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botany Archives - The Global Plant Council

Unlocking herbaria biodiversity using a QR code sampling-to-sequencing workflow

By | Botany, News, Plant Science

Within the past decade, next-generation sequencing technologies have revolutionized the way in which genetic data are generated and analyzed. In the field of phylogenetics, this has meant that researchers are rapidly reconstructing the tree of life, a goal that biologists have been working toward since Darwin sketched the first phylogeny in his notebook in 1837.

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Plant provenance influences pollinators

By | Botany, News, Plant Science

Researchers study the importance of interactions between plants and insects in the restoration of ecosystems

Insect decline is one of the greatest challenges facing our society. As a result of the destruction of many natural habitats, bees, bumblebees, butterflies, beetles and the like find less and less food. As a consequence, they are barely able to fulfil their role as pollinators of wild and cultivated plants. This trend is increasingly noticeable in agricultural regions in particular.

Researchers at the University of Münster have now taken a more detailed look at how the choice of seeds in restoration measures – i.e. the restoration of natural habitats at degraded land – affects how insects benefit from these measures. Here, not only the plant species plays an important role, but so does the geographical provenance of the seeds used – because the provenance influences not only insect diversity but also how often the pollinators visit flowers. The results of the study have been published in the “Journal of Applied Ecology”.

Background and methodology

Insects are indispensable for the functioning of ecosystems – and for human survival. They are necessary, for example, for the pollination of many cultivated plants which are, in turn, an essential source of nutrition for humans. In regions characterized by agriculture or in built-up areas with settlements and cities, there are reduced resources available to pollinators. In order to support them in their pollination, flower-rich habitats are created in the landscape, often in the form of wildflower stripes.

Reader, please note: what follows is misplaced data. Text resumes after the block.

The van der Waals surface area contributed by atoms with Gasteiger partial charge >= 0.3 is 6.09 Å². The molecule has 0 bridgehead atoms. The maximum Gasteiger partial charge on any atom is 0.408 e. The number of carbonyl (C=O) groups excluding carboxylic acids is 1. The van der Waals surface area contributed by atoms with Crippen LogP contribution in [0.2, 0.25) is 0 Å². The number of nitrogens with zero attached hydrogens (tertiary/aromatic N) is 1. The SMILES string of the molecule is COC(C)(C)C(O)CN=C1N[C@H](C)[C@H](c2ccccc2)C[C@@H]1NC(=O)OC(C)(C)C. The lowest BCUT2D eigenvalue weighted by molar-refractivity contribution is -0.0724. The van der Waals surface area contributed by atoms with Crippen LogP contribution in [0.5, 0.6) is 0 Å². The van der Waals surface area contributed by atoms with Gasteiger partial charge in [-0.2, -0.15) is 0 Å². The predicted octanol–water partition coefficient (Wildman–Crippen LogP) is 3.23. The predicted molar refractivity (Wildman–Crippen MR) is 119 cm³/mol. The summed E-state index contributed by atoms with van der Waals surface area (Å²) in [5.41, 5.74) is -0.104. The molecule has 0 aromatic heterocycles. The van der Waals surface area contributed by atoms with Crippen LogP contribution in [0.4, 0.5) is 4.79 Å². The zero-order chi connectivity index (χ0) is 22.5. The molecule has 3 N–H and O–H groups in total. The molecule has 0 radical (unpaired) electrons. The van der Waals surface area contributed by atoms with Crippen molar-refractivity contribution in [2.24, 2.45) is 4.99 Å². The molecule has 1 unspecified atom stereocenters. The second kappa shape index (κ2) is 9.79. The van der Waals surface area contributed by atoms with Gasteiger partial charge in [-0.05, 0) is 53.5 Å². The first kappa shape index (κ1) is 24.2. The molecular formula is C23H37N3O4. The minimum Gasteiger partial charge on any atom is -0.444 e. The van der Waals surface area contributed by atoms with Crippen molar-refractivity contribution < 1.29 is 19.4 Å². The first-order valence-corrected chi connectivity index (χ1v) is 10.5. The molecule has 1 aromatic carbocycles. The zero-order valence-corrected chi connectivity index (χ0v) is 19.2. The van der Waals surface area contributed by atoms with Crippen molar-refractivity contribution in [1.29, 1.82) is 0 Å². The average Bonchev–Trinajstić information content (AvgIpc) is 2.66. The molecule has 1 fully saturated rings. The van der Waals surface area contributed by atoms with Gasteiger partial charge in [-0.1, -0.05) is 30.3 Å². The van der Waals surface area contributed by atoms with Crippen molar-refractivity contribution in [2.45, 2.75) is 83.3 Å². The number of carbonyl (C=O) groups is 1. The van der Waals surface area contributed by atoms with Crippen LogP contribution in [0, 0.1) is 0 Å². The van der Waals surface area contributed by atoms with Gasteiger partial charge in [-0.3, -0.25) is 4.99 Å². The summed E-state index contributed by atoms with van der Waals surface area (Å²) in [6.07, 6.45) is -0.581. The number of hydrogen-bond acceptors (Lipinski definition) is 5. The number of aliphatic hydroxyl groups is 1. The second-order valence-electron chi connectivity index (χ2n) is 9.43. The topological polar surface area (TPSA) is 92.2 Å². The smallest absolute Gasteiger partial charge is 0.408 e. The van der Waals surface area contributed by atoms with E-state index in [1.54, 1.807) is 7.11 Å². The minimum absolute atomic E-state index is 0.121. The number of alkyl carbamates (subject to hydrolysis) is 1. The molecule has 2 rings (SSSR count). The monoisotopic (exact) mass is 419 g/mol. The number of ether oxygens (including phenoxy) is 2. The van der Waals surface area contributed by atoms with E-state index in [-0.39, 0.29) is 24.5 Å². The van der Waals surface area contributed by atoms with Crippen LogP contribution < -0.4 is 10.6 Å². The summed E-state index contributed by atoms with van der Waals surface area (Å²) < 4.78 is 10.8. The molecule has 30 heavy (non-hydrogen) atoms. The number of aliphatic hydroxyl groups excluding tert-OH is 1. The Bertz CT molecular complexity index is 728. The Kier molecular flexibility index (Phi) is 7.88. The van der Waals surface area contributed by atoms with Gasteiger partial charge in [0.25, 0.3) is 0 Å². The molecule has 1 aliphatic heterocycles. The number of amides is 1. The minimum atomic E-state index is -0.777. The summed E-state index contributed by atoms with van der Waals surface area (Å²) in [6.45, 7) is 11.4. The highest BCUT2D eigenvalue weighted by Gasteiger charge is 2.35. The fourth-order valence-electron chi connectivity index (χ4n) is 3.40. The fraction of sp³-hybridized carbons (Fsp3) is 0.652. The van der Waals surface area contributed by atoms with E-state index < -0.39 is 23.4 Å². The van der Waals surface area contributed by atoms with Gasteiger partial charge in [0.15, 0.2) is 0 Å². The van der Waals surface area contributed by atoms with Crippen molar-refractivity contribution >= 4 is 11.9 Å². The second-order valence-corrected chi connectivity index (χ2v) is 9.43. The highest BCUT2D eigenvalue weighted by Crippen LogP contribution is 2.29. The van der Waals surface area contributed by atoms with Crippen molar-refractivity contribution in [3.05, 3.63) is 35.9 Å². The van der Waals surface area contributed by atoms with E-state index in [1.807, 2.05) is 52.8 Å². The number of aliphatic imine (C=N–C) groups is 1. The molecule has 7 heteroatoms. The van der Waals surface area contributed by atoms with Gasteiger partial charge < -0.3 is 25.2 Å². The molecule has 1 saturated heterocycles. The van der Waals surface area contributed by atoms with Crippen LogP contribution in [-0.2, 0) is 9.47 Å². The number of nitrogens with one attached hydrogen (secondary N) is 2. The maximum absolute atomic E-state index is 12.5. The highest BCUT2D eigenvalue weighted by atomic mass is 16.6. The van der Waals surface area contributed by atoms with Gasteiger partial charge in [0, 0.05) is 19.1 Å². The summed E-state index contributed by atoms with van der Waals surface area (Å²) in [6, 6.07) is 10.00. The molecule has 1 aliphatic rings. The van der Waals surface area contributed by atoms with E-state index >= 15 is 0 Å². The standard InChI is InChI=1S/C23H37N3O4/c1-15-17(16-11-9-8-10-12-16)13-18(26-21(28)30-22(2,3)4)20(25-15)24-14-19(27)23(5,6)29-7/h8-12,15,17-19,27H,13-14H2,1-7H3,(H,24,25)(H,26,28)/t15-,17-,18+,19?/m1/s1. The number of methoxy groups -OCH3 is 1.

When flower stripes or other habitats are created, however, it should be taken into account that plant species are not homogeneous entities, as their populations genetically differ. This differentiation often occurs as a result of population adaptation to their local environment. A brown knapweed, for example, which grows near the sea – where frost is rare – will be less frost-resistant than a brown knapweed which grows in the mountains, where frost is common. The differences can be seen in many plant traits, and some of these differences can influence pollinators, for example the number of flowers or the time when they flower. “Depending on the provenance, some populations flower earlier than others,” as Dr. Anna Lampei Bucharová from Münster University’s Institute of Landscape Ecology explains, who also lead the study. “When setting up habitats for pollinators, these within-species differences have so far often been neglected,” she adds, “and the plants are mostly selected regardless of their provenance. This is why we tested to see whether the provenance of the plants influences pollinators.”

The geographical provenance of the seeds plays a key role in this context. In a field experiment, the researchers formed small experimental plant communities which had exactly the same species composition but different provenances. The populations came from the Münster region, from the area around Munich and from greater Frankfurt an der Oder. They then recorded flowering data, observed the pollinators visiting these communities, and compared the frequency and diversity of the pollinators in communities with different provenances.

The researchers discovered that a plant’s provenance influences pollinators – both how often the pollinators visit flowers and also the diversity of the insect species. “The effect can be considerable,” says Dr. David Ott, co-author of the study. “We observed twice as many visits by pollinators at flowers of one provenance than at flowers of another provenance. The most important parameter driving this is the phenology of the plant’s flower – in other words, the temporal sequence of flowering,” he adds. The researchers conclude that plants from some provenances started to flower earlier and more intensively than others, and so they presented more flowers and, as a result, interacted more frequently with pollinators.